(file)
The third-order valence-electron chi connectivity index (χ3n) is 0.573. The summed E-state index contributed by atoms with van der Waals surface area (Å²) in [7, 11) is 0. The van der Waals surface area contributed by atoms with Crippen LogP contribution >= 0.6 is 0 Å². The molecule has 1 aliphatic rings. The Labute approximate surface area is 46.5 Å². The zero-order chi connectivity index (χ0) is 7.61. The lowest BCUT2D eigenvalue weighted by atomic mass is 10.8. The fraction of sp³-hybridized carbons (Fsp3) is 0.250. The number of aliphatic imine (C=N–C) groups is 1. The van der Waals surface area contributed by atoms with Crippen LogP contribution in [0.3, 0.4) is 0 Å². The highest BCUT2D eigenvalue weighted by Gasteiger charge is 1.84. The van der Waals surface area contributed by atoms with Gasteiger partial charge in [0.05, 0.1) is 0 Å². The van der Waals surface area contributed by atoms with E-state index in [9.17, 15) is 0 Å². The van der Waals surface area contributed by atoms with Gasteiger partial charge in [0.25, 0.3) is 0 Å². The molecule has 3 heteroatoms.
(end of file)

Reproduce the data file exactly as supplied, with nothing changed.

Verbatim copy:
The third-order valence-electron chi connectivity index (χ3n) is 0.573. The summed E-state index contributed by atoms with van der Waals surface area (Å²) in [7, 11) is 0. The van der Waals surface area contributed by atoms with Crippen LogP contribution >= 0.6 is 0 Å². The molecule has 1 aliphatic rings. The Labute approximate surface area is 46.5 Å². The zero-order chi connectivity index (χ0) is 7.61. The lowest BCUT2D eigenvalue weighted by atomic mass is 10.8. The fraction of sp³-hybridized carbons (Fsp3) is 0.250. The number of aliphatic imine (C=N–C) groups is 1. The van der Waals surface area contributed by atoms with Crippen LogP contribution in [0.3, 0.4) is 0 Å². The highest BCUT2D eigenvalue weighted by Gasteiger charge is 1.84. The van der Waals surface area contributed by atoms with Gasteiger partial charge in [0.05, 0.1) is 0 Å². The van der Waals surface area contributed by atoms with E-state index in [9.17, 15) is 0 Å². The van der Waals surface area contributed by atoms with Gasteiger partial charge in [0.25, 0.3) is 0 Å². The molecule has 3 heteroatoms.